Flight: No One Could Have Landed That Plane (2012)

Posted: November 12, 2012 in Drama

Though life has been rough for Captain Whip Whitaker, he continues to press on as a pilot. After a night of heavy partying, he balances himself out enough before his flight to Atlanta to jump in the captain’s seat and manually fly the plane through a storm. As they begin to approach Atlanta, the plane drops into a nosedive. Whitaker jumps into action and calmly works with his co-pilot and flight attendant to stabilize and land the plane in an open field. Waking up in the hospital, he learns that he saved most of the passengers onboard but that he also may be looking forward to some scrutiny because of the toxicology reports upon his transport from the crash landing. He befriends another patient at the hospital and takes himself into solitude to try to make sense of the mess he has fallen into. As bad as the crash landing was, the battle for control is only just beginning.

Starring: Denzel Washington (Whip Whitaker), Kelly Reilly (Nicole), Bruce Greenwood (Charlie Anderson), Don Cheadle (Hugh Lang), Nadine Velazquez (Katerina Marquez), Tamara Tunie (Margaret Thomason), John Goodman (Harling Mays), Ravi Kapoor (Dr. Kenan), Brian Geraghty (Ken Evans), Garcelle Beauvais (Deana), Justin Martin (Will), Melissa Leo (Ellen Block)

In one of his classic flawed roles, Washington takes center stage as he tries to portray someone who has good intentions but little respect for his own life. As a man struggling with addiction, his performance brings to life some of the significant tendencies and struggles that addicts experience. In a similar sense, Reilly highlights both the dangers and the attempted recovery in comparison to Washington’s character. Goodman is more of a free spirit and an enabler, while Cheadle and Greenwood are more of the focused representatives of the group. Leo plays a smaller role in the film but still makes a nice impact.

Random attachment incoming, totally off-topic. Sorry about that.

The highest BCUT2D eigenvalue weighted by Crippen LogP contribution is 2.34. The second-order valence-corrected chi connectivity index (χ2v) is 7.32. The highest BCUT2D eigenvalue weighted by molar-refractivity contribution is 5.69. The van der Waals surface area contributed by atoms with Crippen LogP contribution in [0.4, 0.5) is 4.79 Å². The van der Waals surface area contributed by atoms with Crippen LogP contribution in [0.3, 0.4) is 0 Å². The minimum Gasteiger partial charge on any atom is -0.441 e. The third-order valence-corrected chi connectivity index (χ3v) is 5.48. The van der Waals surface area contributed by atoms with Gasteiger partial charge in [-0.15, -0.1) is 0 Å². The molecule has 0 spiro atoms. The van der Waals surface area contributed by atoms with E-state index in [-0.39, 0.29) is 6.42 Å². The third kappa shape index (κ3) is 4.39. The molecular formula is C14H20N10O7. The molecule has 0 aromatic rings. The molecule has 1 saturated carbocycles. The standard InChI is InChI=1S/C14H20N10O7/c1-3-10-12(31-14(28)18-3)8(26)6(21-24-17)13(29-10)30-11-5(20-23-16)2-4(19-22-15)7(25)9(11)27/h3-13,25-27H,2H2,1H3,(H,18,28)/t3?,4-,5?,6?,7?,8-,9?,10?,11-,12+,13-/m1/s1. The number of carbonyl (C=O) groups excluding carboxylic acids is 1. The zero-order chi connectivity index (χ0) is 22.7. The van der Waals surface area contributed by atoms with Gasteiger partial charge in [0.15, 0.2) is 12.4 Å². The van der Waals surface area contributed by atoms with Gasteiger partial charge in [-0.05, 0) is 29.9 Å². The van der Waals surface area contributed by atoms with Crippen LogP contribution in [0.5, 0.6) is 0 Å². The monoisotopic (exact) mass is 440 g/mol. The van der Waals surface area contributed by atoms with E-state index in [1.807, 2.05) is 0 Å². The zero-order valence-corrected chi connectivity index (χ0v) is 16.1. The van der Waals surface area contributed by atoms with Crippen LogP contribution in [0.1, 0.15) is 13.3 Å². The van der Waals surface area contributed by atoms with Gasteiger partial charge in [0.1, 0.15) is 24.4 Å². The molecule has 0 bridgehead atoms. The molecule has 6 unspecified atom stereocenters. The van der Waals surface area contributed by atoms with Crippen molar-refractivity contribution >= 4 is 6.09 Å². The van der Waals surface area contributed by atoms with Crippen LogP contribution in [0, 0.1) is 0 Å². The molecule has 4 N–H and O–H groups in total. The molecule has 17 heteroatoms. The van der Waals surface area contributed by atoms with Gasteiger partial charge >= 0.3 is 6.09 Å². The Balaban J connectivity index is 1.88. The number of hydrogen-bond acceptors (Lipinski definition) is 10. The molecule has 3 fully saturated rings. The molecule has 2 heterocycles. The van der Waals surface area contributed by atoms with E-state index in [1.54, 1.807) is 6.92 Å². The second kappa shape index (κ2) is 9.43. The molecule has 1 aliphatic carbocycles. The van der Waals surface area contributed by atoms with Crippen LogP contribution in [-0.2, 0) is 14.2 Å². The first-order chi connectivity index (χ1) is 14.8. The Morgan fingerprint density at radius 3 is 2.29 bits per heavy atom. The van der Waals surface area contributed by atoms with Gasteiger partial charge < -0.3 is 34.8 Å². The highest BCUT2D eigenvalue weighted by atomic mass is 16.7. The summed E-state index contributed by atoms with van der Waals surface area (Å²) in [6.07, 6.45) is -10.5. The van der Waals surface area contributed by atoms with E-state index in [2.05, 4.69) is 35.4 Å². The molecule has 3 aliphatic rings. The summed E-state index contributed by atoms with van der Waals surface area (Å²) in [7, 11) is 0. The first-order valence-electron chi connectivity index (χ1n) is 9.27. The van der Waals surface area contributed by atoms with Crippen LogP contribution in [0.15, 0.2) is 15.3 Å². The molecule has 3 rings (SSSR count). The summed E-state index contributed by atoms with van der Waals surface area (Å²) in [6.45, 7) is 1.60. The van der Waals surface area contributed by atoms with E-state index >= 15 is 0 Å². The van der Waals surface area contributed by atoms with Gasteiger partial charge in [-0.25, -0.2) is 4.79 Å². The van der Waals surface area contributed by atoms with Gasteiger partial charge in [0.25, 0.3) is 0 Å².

Robert Zemeckis and John Gatins put together a compelling story where the crash is only the beginning. Whitaker’s struggles were certainly not caused by the crash, but they were certainly accelerated by it. Waking up in a drunken stupor, Whitaker had fallen into a pattern of getting drunk at night and shooting cocaine in the morning to “straighten up.” After the crash and the toxicology report, the pressure and public attention only added that much more stress on him to cause him to fall victim to his addiction. While having Nicole around helped in small ways, her inability to monitor his every move ultimately led to a failure to keep him clean. Even his own legal team struggled to get him to comply.

  

The film’s main focus ended up being more about the addiction than it was about the crash. When the story focused on his family, the conversation highlighted how alcohol had failed him in his marriage and separated him from his son. Though he was able to start a new relationship with Nicole and even when she was just coming off of a near-death experience, their lives were going in different directions. He is given a number of different supports and ways to access help but refuses all of them as he continues to both recognize his problem and live in denial to the public. If the movie represents anything, it represents how dangerous and destructive addiction and excess can be.

This is an intense film that sucks you in with the chaotic flight scene and keeps you engaged with the human struggle.

Dan’s Rating: 4.0/5

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